DIAGNOSING DEMENTIA & FEELING CONFIDENT ABOUT YOUR DOCTOR'S RECOMMENDATIONS

Before we get into specific details about how we confirm and treat dementia at RSHC, it may help to have an overview of the different kinds of dementia and how it happens.

What are the Different Types of Dementia?

There are multiple causes of dementia, but there are four types composing the majority of cases. They are as follows:

Alzheimer's Dementia

When people think of 'dementia,' they are usually thinking of Alzheimer's. That's because it's the most common type of dementia and the most portrayed in media and movies. In this form, a patient's memory loss is gradual, usually spanning the course of several years. The cause is thought to be a build-up of amyloid plaque and tau tangles in the brain, which can be thought of as "brain junk" clogging up the connections between neurons and resulting in a break down of nerve communication.

Family members usually start to notice something seems "a little off." Then the patient has a slow progression of memory losses and confusion. As it advances, patients will have difficulty communicating, delirium, paranoia, anxiety, anorexia, and other concerning symptoms of mental decline. Given long enough, dementia will progress until a patient's death.

Understandably, this long process is a huge emotional and financial strain on families. Sadly, there are few resources in our community to help families who need a break. As if things are not already bad enough, the Alzheimer’s Association says,

“At this time there is no treatment to cure, delay, or stop the progression of Alzheimer’s disease.”

Due to grass-roots public lobbying, however, our government has increased the corporate incentive for finding a cure. They made Alzheimer's research a high priority and set a "cure date" by 2025.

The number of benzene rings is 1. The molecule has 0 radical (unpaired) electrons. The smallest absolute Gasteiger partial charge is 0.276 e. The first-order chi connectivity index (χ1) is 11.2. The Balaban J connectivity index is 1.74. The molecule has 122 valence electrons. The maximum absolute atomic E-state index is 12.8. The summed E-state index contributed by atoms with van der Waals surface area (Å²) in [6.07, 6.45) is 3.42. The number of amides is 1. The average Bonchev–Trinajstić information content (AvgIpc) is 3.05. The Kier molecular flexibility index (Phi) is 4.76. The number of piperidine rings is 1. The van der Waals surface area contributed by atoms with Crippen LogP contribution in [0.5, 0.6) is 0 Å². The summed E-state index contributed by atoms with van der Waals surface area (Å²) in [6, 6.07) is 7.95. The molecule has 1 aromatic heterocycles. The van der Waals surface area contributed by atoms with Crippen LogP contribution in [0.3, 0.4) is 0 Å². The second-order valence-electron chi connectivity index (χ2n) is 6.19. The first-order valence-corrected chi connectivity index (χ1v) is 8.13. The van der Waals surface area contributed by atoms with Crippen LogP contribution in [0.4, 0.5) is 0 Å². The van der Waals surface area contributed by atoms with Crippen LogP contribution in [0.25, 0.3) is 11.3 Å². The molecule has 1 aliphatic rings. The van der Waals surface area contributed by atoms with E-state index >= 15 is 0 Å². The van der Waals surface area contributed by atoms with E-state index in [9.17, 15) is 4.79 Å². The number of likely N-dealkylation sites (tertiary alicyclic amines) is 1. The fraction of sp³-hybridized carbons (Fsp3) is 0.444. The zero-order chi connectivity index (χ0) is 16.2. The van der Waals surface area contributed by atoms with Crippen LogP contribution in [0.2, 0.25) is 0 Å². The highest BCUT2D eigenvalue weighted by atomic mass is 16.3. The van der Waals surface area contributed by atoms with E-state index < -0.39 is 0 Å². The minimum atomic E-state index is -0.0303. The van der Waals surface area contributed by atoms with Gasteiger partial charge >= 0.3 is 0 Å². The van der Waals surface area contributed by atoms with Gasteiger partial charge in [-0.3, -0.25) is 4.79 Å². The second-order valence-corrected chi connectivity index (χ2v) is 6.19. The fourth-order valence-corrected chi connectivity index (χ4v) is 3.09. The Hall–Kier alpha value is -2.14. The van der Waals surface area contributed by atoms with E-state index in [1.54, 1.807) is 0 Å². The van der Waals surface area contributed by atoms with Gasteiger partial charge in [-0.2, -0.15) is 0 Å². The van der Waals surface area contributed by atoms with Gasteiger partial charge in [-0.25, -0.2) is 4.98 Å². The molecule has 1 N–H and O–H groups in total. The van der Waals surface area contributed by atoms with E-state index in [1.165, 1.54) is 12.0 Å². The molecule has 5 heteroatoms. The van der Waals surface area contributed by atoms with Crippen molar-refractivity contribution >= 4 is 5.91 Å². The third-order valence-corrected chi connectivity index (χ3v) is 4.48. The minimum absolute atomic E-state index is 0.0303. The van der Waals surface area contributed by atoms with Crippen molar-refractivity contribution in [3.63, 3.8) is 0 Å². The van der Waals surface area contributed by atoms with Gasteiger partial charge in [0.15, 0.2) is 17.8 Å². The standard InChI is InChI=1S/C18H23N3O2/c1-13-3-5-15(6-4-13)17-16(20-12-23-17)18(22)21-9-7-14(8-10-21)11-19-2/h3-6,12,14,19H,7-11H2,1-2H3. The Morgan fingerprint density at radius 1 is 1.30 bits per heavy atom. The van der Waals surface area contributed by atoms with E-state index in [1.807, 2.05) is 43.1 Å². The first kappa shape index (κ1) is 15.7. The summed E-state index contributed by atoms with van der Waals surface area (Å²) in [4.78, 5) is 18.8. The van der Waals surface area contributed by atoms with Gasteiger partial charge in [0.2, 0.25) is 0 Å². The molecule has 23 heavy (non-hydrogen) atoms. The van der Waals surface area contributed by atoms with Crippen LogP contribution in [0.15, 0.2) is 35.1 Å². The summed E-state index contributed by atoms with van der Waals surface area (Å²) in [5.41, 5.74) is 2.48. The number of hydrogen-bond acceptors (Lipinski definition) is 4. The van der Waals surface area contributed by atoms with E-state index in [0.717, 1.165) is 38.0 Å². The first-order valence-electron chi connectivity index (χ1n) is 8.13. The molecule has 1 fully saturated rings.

Vascular Dementia

Vascular dementia is the second most common cause of dementia. Unlike Alzheimer's, vascular dementia is caused by a series of tiny strokes. Sometimes, patients are not even aware they had a small stroke. When you look at the brain under a CT scan, however, the damage of collective mini-strokes can be seen.

As vascular dementia progresses, patient families will notice similar changes as in Alzheimer's. Rather than being a slow progression, however, vascular dementia tends to happen in "chunks." Meaning, a patient may be at behavioral baseline for weeks to years, only to wake up one morning confused. This is because it's the strokes causing the memory loss, not a slow accumulation of "brain junk" as seen in Alzheimer's. While vascular dementia cannot be cured, it is possible to adjust lifestyle and medication factors to decrease the risk of having another mini-stroke.

Lewy Body Dementia

Here we have the third most common form of dementia in America. This is another progressive dementia in which abnormal collections of protein (called Lewy Bodies) accumulate in neurons and interfere with the cognitive function of the brain. Often, patients will have problems with insomnia, hallucinations, or loss of social filters (e.g. they may become inappropriately sexual, for instance). Again, there is no cure for Lewy Body dementia.